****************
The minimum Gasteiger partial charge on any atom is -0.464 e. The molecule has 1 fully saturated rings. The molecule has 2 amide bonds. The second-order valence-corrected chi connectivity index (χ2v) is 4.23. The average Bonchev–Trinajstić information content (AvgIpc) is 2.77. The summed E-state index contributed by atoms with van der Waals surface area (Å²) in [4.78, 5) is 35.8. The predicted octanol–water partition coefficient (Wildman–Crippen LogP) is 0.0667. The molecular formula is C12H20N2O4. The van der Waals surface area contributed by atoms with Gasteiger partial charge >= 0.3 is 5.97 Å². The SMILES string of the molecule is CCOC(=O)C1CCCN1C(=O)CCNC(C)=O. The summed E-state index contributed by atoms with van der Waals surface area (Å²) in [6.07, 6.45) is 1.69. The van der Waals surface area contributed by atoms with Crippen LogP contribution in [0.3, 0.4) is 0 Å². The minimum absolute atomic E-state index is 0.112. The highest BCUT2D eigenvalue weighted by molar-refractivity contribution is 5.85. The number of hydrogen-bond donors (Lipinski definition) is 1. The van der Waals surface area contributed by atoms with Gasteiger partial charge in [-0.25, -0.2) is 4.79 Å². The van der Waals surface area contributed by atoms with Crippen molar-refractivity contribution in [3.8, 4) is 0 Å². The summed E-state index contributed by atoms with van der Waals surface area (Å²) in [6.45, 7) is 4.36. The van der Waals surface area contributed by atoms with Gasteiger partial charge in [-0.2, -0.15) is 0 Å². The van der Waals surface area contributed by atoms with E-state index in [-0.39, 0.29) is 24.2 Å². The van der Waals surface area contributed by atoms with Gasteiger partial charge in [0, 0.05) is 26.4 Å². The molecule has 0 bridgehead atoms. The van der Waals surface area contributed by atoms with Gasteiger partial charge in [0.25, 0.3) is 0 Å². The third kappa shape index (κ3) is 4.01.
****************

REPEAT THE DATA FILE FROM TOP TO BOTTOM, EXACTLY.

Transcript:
The minimum Gasteiger partial charge on any atom is -0.464 e. The molecule has 1 fully saturated rings. The molecule has 2 amide bonds. The second-order valence-corrected chi connectivity index (χ2v) is 4.23. The average Bonchev–Trinajstić information content (AvgIpc) is 2.77. The summed E-state index contributed by atoms with van der Waals surface area (Å²) in [4.78, 5) is 35.8. The predicted octanol–water partition coefficient (Wildman–Crippen LogP) is 0.0667. The molecular formula is C12H20N2O4. The van der Waals surface area contributed by atoms with Gasteiger partial charge >= 0.3 is 5.97 Å². The SMILES string of the molecule is CCOC(=O)C1CCCN1C(=O)CCNC(C)=O. The summed E-state index contributed by atoms with van der Waals surface area (Å²) in [6.07, 6.45) is 1.69. The van der Waals surface area contributed by atoms with Crippen LogP contribution in [0.3, 0.4) is 0 Å². The minimum absolute atomic E-state index is 0.112. The highest BCUT2D eigenvalue weighted by molar-refractivity contribution is 5.85. The number of hydrogen-bond donors (Lipinski definition) is 1. The van der Waals surface area contributed by atoms with Gasteiger partial charge in [-0.25, -0.2) is 4.79 Å². The van der Waals surface area contributed by atoms with Crippen molar-refractivity contribution in [3.8, 4) is 0 Å². The summed E-state index contributed by atoms with van der Waals surface area (Å²) in [6.45, 7) is 4.36. The van der Waals surface area contributed by atoms with Gasteiger partial charge in [-0.2, -0.15) is 0 Å². The van der Waals surface area contributed by atoms with E-state index in [-0.39, 0.29) is 24.2 Å². The van der Waals surface area contributed by atoms with Gasteiger partial charge in [0, 0.05) is 26.4 Å². The molecule has 0 bridgehead atoms. The van der Waals surface area contributed by atoms with Gasteiger partial charge in [0.25, 0.3) is 0 Å². The third kappa shape index (κ3) is 4.01.